Leaders of big-name local industries DuBose and Schindler, both Industrial Drive tenants, have come out in opposition to the proposed facility. As with residents, local industry leaders cited noise, traffic and odor coming from transporting and dropping off organic waste were among the main concerns, as well as decreasing property values and the loss of industrial prospects that might result.

The Clinton plant would take 14 months to construct and create about a dozen jobs (the number varies from 6 to as much as 21). About 300 feet of trees would be left alone and the facility would likely use less than half of the 41 acres, leaving a large buffer, Gangadharan noted. The electricity produced at the plant would be sold as part of a long-term power purchase agreement with Duke Energy, a two decade-long contract, bringing longevity to the community.

The Sampson County Board of Commissioners unanimously approved continuing negotiations with NOVI regarding an incentives agreement that would extend grantbacks over 10 years in return for NOVI’s $22 million taxable investment.

“We think this will be a model facility,” Gangadharan has said. “We really look forward to being a part of this community and a good corporate citizen. Environmentally, I believe this is a very nice step taken for the community.”

NOVI’s own fleet of trucks — between four to six truckloads an hour, usually from 7 a.m. to 7 p.m. — will pick up from customers and transport organic feedstock to the plant’s pre-storage tanks, where it is then mixed into digesters.

“Since we are bringing in organics, it’s important for us to maintain a high level of cleanliness and manage odors coming in,” said Gangadharan. “While we handle odorous materials, we have a very strong plant for it. All waste is transferred indoors and in enclosed environments, and the odorous air is pulled out through a biofilter. Cleanliness is very important to us and odor-control management is something that is taken very seriously at this facility. It is a 100 percent enclosed operation. All unloading is performed inside our buildings and transferred directly to our tanks.”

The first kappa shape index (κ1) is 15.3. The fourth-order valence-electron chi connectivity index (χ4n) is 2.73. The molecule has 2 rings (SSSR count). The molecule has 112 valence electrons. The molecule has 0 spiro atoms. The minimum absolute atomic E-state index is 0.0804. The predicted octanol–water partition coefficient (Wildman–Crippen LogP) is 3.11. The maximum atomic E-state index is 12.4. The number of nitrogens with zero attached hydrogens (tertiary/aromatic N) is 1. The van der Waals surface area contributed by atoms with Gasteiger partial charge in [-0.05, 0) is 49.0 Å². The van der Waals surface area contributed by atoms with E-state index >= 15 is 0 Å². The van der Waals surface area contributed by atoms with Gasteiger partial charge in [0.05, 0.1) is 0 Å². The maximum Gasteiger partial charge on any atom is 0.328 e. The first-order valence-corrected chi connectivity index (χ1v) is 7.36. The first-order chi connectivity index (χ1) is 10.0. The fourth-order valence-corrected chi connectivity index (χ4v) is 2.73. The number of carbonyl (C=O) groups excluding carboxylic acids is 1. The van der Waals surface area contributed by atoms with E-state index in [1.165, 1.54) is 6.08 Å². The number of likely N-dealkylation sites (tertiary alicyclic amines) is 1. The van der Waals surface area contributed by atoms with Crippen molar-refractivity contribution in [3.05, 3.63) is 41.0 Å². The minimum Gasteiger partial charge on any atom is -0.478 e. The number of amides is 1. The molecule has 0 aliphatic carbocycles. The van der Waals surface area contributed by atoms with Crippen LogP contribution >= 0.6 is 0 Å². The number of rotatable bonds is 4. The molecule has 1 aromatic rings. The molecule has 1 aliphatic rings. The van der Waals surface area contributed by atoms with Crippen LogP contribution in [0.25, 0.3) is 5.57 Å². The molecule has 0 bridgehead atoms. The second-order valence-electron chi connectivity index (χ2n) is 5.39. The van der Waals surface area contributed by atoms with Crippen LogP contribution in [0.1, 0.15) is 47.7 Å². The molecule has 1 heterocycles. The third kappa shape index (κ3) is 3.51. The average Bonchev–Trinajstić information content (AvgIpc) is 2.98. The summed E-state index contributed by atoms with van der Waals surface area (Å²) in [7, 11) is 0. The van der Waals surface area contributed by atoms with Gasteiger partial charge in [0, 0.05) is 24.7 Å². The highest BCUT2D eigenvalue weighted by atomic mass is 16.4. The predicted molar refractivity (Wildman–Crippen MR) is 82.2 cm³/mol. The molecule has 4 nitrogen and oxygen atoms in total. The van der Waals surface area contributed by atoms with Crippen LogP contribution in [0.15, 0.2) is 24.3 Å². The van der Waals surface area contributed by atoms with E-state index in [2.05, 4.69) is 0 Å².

Additionally, the plant and its fleet of trucks will be well maintained, with nobody able to discern what type of organic waste is being transported. Gangadharan said the system works “very well,” as evidenced by a similar plant in Fremont, Mich. There are homes, even a lake nearby, and no ill effects in terms of odor, noise or traffic, he noted.

A four-person group of community residents who visited the plant in November — Swope, county manager Ed Causey, commissioner Albert Kirby and resident Sherrie Smith — attested to the cleanliness of the plant, its harmony with the local community and its indistinguishable characteristics.

Residents and City Council members said they did not believe that group received a fair assessment of the plant as it was a scheduled visit on a rainy Sunday, when the plant was not in operation. However, many others said they did not care whether the plant was normally immaculate, their opposition would not waver.

“I don’t want it over here,” Nathan Dudley Road resident Doug Norris has said. “I don’t care if it’s the nicest plant I’ve ever seen in my life. I don’t want it over here.”

NOVI has expressed its intention to talk to residents and industry leaders in the coming months to explain the technology further, and sway them.

“This is a state-of-the-art facility. It is ranked as one of the best biogas plant technologies in the world,” said Gangadharan, noting that NOVI’s proposal met Clinton’s land development standards. “We don’t believe we are injurious to property value or endanger public health or safety. We not only meet all U.S. standards, we believe we exceed them.”

Chris Berendt can be reached at 910-592-8137 ext. 121 or via email at cberendt@civitasmedia.com.